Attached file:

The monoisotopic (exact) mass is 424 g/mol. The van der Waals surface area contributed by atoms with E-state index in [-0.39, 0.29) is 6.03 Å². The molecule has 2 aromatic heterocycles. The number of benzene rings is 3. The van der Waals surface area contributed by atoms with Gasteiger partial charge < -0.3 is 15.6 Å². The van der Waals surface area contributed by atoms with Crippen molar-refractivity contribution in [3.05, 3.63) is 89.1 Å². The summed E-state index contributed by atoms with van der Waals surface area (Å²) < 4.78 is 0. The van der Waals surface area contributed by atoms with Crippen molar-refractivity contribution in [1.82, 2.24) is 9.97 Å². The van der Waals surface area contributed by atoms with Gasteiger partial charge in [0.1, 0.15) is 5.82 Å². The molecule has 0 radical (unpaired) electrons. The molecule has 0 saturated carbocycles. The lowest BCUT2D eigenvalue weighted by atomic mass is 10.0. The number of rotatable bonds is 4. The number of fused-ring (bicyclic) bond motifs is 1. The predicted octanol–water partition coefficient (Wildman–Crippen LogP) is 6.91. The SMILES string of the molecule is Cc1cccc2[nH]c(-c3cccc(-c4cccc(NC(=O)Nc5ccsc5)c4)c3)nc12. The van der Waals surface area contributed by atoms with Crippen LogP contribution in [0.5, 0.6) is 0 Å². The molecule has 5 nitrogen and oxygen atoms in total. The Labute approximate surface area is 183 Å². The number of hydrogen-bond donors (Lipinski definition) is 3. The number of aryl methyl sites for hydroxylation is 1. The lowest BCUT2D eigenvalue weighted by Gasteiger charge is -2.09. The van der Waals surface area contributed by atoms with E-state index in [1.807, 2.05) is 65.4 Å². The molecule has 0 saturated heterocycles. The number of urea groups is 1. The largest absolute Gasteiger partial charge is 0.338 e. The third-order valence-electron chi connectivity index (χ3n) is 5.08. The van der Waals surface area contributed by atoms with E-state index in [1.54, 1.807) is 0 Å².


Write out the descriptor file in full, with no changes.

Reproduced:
The monoisotopic (exact) mass is 424 g/mol. The van der Waals surface area contributed by atoms with E-state index in [-0.39, 0.29) is 6.03 Å². The molecule has 2 aromatic heterocycles. The number of benzene rings is 3. The van der Waals surface area contributed by atoms with Gasteiger partial charge < -0.3 is 15.6 Å². The van der Waals surface area contributed by atoms with Crippen molar-refractivity contribution in [3.05, 3.63) is 89.1 Å². The summed E-state index contributed by atoms with van der Waals surface area (Å²) < 4.78 is 0. The van der Waals surface area contributed by atoms with Crippen molar-refractivity contribution in [1.82, 2.24) is 9.97 Å². The van der Waals surface area contributed by atoms with Gasteiger partial charge in [0.1, 0.15) is 5.82 Å². The molecule has 0 radical (unpaired) electrons. The molecule has 0 saturated carbocycles. The lowest BCUT2D eigenvalue weighted by atomic mass is 10.0. The number of rotatable bonds is 4. The number of fused-ring (bicyclic) bond motifs is 1. The predicted octanol–water partition coefficient (Wildman–Crippen LogP) is 6.91. The SMILES string of the molecule is Cc1cccc2[nH]c(-c3cccc(-c4cccc(NC(=O)Nc5ccsc5)c4)c3)nc12. The van der Waals surface area contributed by atoms with Crippen LogP contribution in [0.5, 0.6) is 0 Å². The molecule has 5 nitrogen and oxygen atoms in total. The Labute approximate surface area is 183 Å². The number of hydrogen-bond donors (Lipinski definition) is 3. The number of aryl methyl sites for hydroxylation is 1. The lowest BCUT2D eigenvalue weighted by Gasteiger charge is -2.09. The van der Waals surface area contributed by atoms with E-state index in [1.807, 2.05) is 65.4 Å². The molecule has 0 saturated heterocycles. The number of urea groups is 1. The largest absolute Gasteiger partial charge is 0.338 e. The third-order valence-electron chi connectivity index (χ3n) is 5.08. The van der Waals surface area contributed by atoms with E-state index in [1.54, 1.807) is 0 Å².